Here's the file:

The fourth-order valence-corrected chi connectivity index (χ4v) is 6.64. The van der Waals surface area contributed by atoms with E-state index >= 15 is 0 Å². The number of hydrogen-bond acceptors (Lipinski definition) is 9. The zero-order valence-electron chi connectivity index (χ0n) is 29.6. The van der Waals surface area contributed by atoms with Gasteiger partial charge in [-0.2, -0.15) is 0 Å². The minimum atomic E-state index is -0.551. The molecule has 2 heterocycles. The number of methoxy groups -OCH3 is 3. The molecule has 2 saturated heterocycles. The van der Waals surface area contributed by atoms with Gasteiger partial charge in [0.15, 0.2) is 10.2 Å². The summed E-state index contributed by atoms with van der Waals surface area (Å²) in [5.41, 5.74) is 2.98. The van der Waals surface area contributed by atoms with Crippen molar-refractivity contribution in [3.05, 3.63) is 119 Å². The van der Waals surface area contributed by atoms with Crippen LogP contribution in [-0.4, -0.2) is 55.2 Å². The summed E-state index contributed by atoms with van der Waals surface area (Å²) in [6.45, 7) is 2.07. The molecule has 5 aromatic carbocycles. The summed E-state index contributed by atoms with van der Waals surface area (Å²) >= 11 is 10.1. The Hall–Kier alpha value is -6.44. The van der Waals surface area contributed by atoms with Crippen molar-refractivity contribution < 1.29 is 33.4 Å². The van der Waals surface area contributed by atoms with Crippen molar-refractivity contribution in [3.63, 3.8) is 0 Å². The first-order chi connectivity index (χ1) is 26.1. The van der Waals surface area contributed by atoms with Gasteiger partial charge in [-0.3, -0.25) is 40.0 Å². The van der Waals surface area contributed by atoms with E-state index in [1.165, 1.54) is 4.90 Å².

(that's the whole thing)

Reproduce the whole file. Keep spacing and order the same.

The fourth-order valence-corrected chi connectivity index (χ4v) is 6.64. The van der Waals surface area contributed by atoms with E-state index >= 15 is 0 Å². The number of hydrogen-bond acceptors (Lipinski definition) is 9. The zero-order valence-electron chi connectivity index (χ0n) is 29.6. The van der Waals surface area contributed by atoms with Gasteiger partial charge in [-0.2, -0.15) is 0 Å². The minimum atomic E-state index is -0.551. The molecule has 2 heterocycles. The number of methoxy groups -OCH3 is 3. The molecule has 2 saturated heterocycles. The van der Waals surface area contributed by atoms with Gasteiger partial charge in [0.15, 0.2) is 10.2 Å². The summed E-state index contributed by atoms with van der Waals surface area (Å²) in [5.41, 5.74) is 2.98. The van der Waals surface area contributed by atoms with Crippen molar-refractivity contribution in [3.05, 3.63) is 119 Å². The van der Waals surface area contributed by atoms with Crippen LogP contribution in [-0.4, -0.2) is 55.2 Å². The summed E-state index contributed by atoms with van der Waals surface area (Å²) in [6.45, 7) is 2.07. The molecule has 5 aromatic carbocycles. The summed E-state index contributed by atoms with van der Waals surface area (Å²) >= 11 is 10.1. The Hall–Kier alpha value is -6.44. The van der Waals surface area contributed by atoms with Crippen molar-refractivity contribution < 1.29 is 33.4 Å². The van der Waals surface area contributed by atoms with Crippen molar-refractivity contribution in [3.63, 3.8) is 0 Å². The first-order chi connectivity index (χ1) is 26.1. The van der Waals surface area contributed by atoms with Gasteiger partial charge in [-0.3, -0.25) is 40.0 Å². The van der Waals surface area contributed by atoms with E-state index in [1.165, 1.54) is 4.90 Å².